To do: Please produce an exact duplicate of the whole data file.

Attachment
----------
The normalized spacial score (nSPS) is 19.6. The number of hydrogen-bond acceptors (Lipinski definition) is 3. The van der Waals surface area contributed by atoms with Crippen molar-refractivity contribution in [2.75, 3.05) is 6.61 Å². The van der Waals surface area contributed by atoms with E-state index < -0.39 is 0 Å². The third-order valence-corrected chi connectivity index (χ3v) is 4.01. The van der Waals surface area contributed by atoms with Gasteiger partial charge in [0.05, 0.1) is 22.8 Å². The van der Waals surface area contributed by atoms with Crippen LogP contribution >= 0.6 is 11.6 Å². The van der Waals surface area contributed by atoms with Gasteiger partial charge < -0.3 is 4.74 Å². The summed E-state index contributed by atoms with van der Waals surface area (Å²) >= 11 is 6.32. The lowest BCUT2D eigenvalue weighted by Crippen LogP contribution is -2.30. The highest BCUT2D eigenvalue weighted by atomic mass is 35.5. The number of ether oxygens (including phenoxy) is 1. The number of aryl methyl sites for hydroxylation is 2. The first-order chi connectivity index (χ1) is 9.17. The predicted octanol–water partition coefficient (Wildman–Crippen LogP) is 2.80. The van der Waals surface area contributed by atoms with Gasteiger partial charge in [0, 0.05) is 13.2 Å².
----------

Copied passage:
The normalized spacial score (nSPS) is 19.6. The number of hydrogen-bond acceptors (Lipinski definition) is 3. The van der Waals surface area contributed by atoms with Crippen molar-refractivity contribution in [2.75, 3.05) is 6.61 Å². The van der Waals surface area contributed by atoms with E-state index < -0.39 is 0 Å². The third-order valence-corrected chi connectivity index (χ3v) is 4.01. The van der Waals surface area contributed by atoms with Gasteiger partial charge in [0.05, 0.1) is 22.8 Å². The van der Waals surface area contributed by atoms with Crippen LogP contribution >= 0.6 is 11.6 Å². The van der Waals surface area contributed by atoms with Gasteiger partial charge < -0.3 is 4.74 Å². The summed E-state index contributed by atoms with van der Waals surface area (Å²) >= 11 is 6.32. The lowest BCUT2D eigenvalue weighted by Crippen LogP contribution is -2.30. The highest BCUT2D eigenvalue weighted by atomic mass is 35.5. The number of ether oxygens (including phenoxy) is 1. The number of aryl methyl sites for hydroxylation is 2. The first-order chi connectivity index (χ1) is 9.17. The predicted octanol–water partition coefficient (Wildman–Crippen LogP) is 2.80. The van der Waals surface area contributed by atoms with Gasteiger partial charge in [0, 0.05) is 13.2 Å².